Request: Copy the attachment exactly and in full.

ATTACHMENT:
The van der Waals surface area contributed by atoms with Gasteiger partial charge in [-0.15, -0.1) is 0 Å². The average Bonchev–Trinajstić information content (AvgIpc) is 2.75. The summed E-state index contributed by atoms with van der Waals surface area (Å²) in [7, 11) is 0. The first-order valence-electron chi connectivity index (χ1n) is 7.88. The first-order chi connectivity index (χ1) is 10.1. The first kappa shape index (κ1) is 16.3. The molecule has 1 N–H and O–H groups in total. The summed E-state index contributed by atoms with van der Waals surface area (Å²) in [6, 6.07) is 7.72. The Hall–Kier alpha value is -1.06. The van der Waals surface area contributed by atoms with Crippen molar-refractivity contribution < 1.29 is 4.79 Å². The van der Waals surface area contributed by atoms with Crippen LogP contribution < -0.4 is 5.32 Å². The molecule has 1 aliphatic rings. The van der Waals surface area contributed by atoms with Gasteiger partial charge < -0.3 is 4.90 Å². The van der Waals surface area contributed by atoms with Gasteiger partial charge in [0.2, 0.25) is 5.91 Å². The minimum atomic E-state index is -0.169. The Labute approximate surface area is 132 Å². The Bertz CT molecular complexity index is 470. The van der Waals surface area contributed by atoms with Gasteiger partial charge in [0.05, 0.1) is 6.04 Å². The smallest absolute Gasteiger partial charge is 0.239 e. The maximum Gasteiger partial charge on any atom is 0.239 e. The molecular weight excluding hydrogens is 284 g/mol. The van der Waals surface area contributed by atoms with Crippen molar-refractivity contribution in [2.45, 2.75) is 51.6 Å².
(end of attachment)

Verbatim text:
The van der Waals surface area contributed by atoms with Gasteiger partial charge in [-0.15, -0.1) is 0 Å². The average Bonchev–Trinajstić information content (AvgIpc) is 2.75. The summed E-state index contributed by atoms with van der Waals surface area (Å²) in [7, 11) is 0. The first-order valence-electron chi connectivity index (χ1n) is 7.88. The first-order chi connectivity index (χ1) is 10.1. The first kappa shape index (κ1) is 16.3. The molecule has 1 N–H and O–H groups in total. The summed E-state index contributed by atoms with van der Waals surface area (Å²) in [6, 6.07) is 7.72. The Hall–Kier alpha value is -1.06. The van der Waals surface area contributed by atoms with Crippen molar-refractivity contribution < 1.29 is 4.79 Å². The van der Waals surface area contributed by atoms with Crippen LogP contribution < -0.4 is 5.32 Å². The molecule has 1 aliphatic rings. The van der Waals surface area contributed by atoms with Gasteiger partial charge < -0.3 is 4.90 Å². The van der Waals surface area contributed by atoms with Gasteiger partial charge in [0.2, 0.25) is 5.91 Å². The minimum atomic E-state index is -0.169. The Labute approximate surface area is 132 Å². The Bertz CT molecular complexity index is 470. The van der Waals surface area contributed by atoms with Gasteiger partial charge in [0.05, 0.1) is 6.04 Å². The smallest absolute Gasteiger partial charge is 0.239 e. The maximum Gasteiger partial charge on any atom is 0.239 e. The molecular weight excluding hydrogens is 284 g/mol. The van der Waals surface area contributed by atoms with Crippen molar-refractivity contribution in [2.45, 2.75) is 51.6 Å².